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Phoenix Suns guards Gordon, Allen have been great as fill-in offensive options, but that falls off a cliff in fourth quarter

With Devin Booker and Bradley Beal injured, Grayson Allen and Eric Gordon have been tasked with heavy loads

Phoenix Suns v Detroit Pistons Photo by Chris Schwegler/NBAE via Getty Images

The Phoenix Suns came into this season with the plan to have thee All-NBA elite scorers help them close out fourth quarters like turning on a fire hose. Just shoot ‘em out of the gym.

Yes, there are great defenses who can shut down big scorers, but with only five defenders can they stop all three? Nah. Oh and there’s that pair of now-untended spot —shooter/cutter/roll divers waiting for the Big Threes’ outlet passes.


Unfortunately, as we all know, we’re not going to get all three all the time. injuries happen. Especially to these Big Three.

Kevin Durant, now 35 years old, hasn’t missed less than 30% of his team’s season in the last five years. Bradley Beal, 30 years old this year, hasn’t missed less than 30% of his team’s games in the last four years. Devin Booker, the young pup at 27 this year, is the healthiest of the group, but started a train of soft tissue ailments that made him miss 35% of last season and 5 of 7 games this season and counting. Not great numbers, Bob.

The Suns obviously knew this. But they decided to roll the dice, trust they will be healthy at playoff time, and live out that unstoppable dream in my intro, They took what’s left of their spending and trading power, stretching the allowances under the CBA, to fill out a roster around the Big Three, including some starter-level fill-ins to insure against injuries.

They turned the one remaining starter level guy, Deandre Ayton, directly into two — Jusuf Nurkic and Grayson Allen. They used their allure to sign another on the cheap, Eric Gordon. Collectively, those guys are proven starters around the league. Allen started 90% of his team’s games the last three years. Jusuf Nurkic has started 82% of his team’s games over 9 years. Eric Gordon started 76% of his team’s games in his 15-year career to date.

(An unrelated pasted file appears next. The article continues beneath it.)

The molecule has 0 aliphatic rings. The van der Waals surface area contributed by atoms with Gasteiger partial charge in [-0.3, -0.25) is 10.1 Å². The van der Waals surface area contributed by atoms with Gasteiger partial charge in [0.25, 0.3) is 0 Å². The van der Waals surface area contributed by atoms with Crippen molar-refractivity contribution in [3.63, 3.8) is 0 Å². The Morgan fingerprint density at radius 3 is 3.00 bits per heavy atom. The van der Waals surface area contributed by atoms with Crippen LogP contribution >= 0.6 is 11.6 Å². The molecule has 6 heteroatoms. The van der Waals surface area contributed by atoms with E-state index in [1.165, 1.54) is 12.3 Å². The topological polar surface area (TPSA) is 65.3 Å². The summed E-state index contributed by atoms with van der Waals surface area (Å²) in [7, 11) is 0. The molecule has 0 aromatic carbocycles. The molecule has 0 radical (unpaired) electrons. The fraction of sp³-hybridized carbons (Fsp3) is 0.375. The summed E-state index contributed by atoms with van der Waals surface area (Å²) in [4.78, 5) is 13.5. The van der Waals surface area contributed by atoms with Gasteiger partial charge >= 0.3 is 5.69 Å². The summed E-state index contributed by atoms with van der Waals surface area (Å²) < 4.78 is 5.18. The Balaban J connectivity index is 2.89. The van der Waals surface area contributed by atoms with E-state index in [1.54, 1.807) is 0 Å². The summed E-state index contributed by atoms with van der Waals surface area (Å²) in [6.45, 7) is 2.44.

With Booker and Beal out, it appears that Eric Gordon is Devin Booker’s primary starter backup, while Grayson Allen is Bradley Beal’s. But since we haven’t seen Beal yet, it’s possible that Allen always gets the nod for Book/Beal and Gordon settles into a bench role.

Stephen showed yesterday that Gordon hasn’t been as good coming off the bench this year in 2 games that Book played, but his 15-year career spits (24% of games played) suggest he’s roughly comparable in either role over the course of a season.

Eric Gordon: Starter numbers on top, bench numbers under those, per

I’m not worried about Gordon starting vs. bench. He’s most likely going to end up as the team’s Sixth Man, as long as at least one of Book/Beal plays.

Grayson Allen, then, might get the nod as the primary backup Book/Beal starter.

How’s he been looking? A little better than expected, actually.

Grayson Allen, career per-game per

He’s shooting threes better, getting more boards and assists this year than ever, but you can also see he’s down in lots of other areas: FG% inside the arc is down, free throw attempts are down, turnovers are up, and steals/blocks a bit down.

That’s probably because he’s trying to fill much bigger shoes than he was supposed. He’s used to being that fifth starter who does all the little things while the stars do the big things. Now he’s being tasked to take on those big things and that effectiveness wanes as the game goes on.

In fact, that’s true for both Gordon and Allen, which helps explain the fourth quarter meltdowns in the Suns losses. With only Kevin Durant remaining himself — only to be suddenly triple teamed outside the arc with the aim to knock away the ball or at least force Durant to pass out, Gordon and Allen have not stepped up to fill in the scoring void.

In fact, just take a look at this graphic.